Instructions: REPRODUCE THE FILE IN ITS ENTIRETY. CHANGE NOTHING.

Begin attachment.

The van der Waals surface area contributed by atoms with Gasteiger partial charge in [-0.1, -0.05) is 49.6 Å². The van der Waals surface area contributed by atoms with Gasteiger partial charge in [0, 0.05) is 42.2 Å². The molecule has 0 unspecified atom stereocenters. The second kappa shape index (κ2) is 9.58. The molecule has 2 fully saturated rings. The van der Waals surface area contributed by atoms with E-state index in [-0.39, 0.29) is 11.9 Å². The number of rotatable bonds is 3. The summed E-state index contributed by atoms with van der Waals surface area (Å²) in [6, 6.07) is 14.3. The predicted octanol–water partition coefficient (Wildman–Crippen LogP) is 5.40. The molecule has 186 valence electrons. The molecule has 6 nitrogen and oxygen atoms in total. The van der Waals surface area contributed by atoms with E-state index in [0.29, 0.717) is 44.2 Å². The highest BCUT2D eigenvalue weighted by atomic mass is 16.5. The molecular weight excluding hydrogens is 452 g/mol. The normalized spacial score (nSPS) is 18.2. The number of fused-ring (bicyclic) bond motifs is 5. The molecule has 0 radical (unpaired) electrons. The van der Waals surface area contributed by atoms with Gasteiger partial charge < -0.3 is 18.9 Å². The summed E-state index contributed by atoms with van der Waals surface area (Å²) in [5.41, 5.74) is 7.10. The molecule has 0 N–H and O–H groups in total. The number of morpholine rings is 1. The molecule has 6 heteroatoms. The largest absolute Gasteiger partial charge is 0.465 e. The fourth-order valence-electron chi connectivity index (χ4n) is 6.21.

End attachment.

The van der Waals surface area contributed by atoms with Gasteiger partial charge in [-0.1, -0.05) is 49.6 Å². The van der Waals surface area contributed by atoms with Gasteiger partial charge in [0, 0.05) is 42.2 Å². The molecule has 0 unspecified atom stereocenters. The second kappa shape index (κ2) is 9.58. The molecule has 2 fully saturated rings. The van der Waals surface area contributed by atoms with E-state index in [-0.39, 0.29) is 11.9 Å². The number of rotatable bonds is 3. The summed E-state index contributed by atoms with van der Waals surface area (Å²) in [6, 6.07) is 14.3. The predicted octanol–water partition coefficient (Wildman–Crippen LogP) is 5.40. The molecule has 186 valence electrons. The molecule has 6 nitrogen and oxygen atoms in total. The van der Waals surface area contributed by atoms with E-state index in [0.29, 0.717) is 44.2 Å². The highest BCUT2D eigenvalue weighted by atomic mass is 16.5. The molecular weight excluding hydrogens is 452 g/mol. The normalized spacial score (nSPS) is 18.2. The number of fused-ring (bicyclic) bond motifs is 5. The molecule has 0 radical (unpaired) electrons. The van der Waals surface area contributed by atoms with Gasteiger partial charge < -0.3 is 18.9 Å². The summed E-state index contributed by atoms with van der Waals surface area (Å²) in [5.41, 5.74) is 7.10. The molecule has 0 N–H and O–H groups in total. The number of morpholine rings is 1. The molecule has 6 heteroatoms. The largest absolute Gasteiger partial charge is 0.465 e. The fourth-order valence-electron chi connectivity index (χ4n) is 6.21.